Banks should share bailout costs
The nation’s largest banks have an obligation to pay some of the cost for bailing out mortgage buyers Fannie Mae and Freddie Mac because they sold them bad mortgages, a government regulator said Wednesday.
Edward DeMarco, the acting director for the Federal Housing Finance Agency, said the banks this summer have refused to take back $11 billion in bad loans sold to the two government-controlled companies, in written testimony submitted for a House subcommittee hearing Wednesday. A third of those requests have been outstanding for at least three months.
Mr. DeMarco said the banks have a legal obligation to buy back the loans and called the delays “a significant concern.” He said the government may take new steps to force those buybacks if “discussions do not yield reasonable outcomes soon.”
In an interview with reporters after the hearing, Mr. DeMarco declined to give further details on what the government might do next. He said only that “we’re looking for contractual obligations to be fulfilled.”
Fannie and Freddie buy mortgages and package them into securities with a guarantee against default.
The two mortgage giants nearly collapsed two years ago when the housing market went bust. The government stepped in to rescue them, and it has cost taxpayers about $148 billion so far. The rescue is on track to be the most expensive piece of stabilizing the financial system.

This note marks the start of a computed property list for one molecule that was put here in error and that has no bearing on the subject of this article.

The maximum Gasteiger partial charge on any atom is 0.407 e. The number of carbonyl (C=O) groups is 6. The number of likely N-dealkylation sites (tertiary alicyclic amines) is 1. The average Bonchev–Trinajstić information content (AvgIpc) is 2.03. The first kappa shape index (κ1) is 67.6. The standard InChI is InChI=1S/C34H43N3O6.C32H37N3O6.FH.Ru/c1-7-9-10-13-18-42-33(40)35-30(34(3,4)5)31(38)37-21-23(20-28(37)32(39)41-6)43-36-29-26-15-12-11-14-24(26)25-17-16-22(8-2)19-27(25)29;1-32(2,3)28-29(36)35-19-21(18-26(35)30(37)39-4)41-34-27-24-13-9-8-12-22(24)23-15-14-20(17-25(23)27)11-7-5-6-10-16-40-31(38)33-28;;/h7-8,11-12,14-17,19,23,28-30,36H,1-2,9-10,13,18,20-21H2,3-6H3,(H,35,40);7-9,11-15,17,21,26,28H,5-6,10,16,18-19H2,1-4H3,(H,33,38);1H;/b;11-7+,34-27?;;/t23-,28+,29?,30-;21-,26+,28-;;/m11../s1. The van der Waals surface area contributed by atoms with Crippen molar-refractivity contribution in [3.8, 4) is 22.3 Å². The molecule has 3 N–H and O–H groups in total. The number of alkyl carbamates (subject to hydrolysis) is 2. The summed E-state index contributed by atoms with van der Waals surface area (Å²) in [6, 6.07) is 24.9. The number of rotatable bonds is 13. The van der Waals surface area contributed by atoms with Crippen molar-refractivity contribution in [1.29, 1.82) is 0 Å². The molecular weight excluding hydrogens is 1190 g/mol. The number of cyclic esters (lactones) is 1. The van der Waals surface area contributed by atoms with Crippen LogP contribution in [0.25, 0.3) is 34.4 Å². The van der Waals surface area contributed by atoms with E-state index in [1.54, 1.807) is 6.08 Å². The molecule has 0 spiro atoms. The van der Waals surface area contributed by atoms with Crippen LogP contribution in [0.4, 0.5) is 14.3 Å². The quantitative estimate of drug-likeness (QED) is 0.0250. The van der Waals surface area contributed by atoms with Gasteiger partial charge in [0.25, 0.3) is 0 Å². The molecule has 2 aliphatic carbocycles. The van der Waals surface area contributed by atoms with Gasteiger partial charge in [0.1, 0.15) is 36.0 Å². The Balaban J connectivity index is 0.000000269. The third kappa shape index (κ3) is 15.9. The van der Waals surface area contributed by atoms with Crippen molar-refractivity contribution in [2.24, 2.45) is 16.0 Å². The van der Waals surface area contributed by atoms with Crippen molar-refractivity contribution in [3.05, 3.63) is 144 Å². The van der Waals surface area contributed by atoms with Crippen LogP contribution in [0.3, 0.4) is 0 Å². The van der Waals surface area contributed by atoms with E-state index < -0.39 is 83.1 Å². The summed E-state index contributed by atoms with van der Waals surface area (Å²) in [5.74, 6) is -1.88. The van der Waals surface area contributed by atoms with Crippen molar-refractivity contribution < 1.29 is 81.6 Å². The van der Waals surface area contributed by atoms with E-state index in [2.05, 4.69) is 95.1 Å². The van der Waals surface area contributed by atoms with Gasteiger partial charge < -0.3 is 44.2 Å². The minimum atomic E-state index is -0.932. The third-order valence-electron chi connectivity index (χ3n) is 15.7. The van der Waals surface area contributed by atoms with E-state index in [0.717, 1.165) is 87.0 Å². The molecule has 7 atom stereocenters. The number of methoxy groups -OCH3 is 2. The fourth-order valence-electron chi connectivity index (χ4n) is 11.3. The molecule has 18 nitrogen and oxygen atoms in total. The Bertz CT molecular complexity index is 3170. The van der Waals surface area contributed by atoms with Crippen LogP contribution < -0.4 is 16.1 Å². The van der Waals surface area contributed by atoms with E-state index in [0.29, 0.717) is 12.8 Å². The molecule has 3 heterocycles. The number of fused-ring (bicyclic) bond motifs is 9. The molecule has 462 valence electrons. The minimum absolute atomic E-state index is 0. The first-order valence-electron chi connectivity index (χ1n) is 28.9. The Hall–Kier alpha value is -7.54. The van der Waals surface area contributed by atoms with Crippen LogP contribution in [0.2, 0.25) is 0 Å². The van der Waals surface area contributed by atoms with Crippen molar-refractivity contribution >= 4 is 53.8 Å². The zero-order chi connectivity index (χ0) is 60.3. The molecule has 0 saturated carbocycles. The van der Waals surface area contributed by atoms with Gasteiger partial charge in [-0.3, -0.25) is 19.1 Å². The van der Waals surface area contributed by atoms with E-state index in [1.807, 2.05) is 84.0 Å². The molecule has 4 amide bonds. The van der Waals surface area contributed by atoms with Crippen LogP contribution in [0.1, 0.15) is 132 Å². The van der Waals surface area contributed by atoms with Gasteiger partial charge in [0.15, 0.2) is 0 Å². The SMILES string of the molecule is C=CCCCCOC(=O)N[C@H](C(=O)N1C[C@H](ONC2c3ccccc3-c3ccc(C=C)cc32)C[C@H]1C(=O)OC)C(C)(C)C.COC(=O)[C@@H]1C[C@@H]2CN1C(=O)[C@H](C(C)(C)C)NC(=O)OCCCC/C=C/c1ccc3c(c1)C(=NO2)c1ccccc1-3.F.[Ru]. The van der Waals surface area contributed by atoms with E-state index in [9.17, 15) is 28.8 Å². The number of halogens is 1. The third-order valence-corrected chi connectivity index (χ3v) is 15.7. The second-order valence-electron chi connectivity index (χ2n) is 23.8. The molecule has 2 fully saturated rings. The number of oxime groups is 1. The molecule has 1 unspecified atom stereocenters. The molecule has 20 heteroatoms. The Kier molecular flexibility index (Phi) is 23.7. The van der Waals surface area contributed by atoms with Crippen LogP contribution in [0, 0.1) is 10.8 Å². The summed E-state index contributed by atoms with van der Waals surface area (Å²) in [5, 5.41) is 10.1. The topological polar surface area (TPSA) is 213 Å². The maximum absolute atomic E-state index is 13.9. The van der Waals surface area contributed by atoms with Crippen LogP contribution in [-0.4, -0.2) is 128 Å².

After blast, more oversight sought
The Obama administration wants Congress to tighten oversight of the nation’s pipelines and more than double penalties for some safety violations in response to a deadly gas explosion in California and a major oil spill in Michigan.
Legislation sent to Congress on Wednesday would increase from $1 million to $2.5 million the maximum fine for the most serious pipeline violations involving deaths, injuries or major environmental harm, the Department of Transportation said. It also would pay for an additional 40 inspectors and safety regulators over the next four years.
The proposal follows several accidents, including last week’s huge gas explosion in suburban San Francisco, that have called attention to the nation’s aging pipelines and how they are monitored. Transportation Secretary Ray LaHood said his department “needs stronger authority to ensure the continued safety and reliability of our nation’s pipeline network.”
Congress is expected to recess for midterm elections in the next few weeks, making it unlikely a bill can be enacted within the next two months. Rep. James L. Oberstar, Minnesota Democrat, chairman of the House Transportation and Infrastructure Committee, which was holding a hearing Wednesday on the Michigan oil spill, said he wants to “scrub” the proposal with the help of administration officials and lawmakers from both parties before the recess so that a bill can at least clear the pipeline subcommittee by then.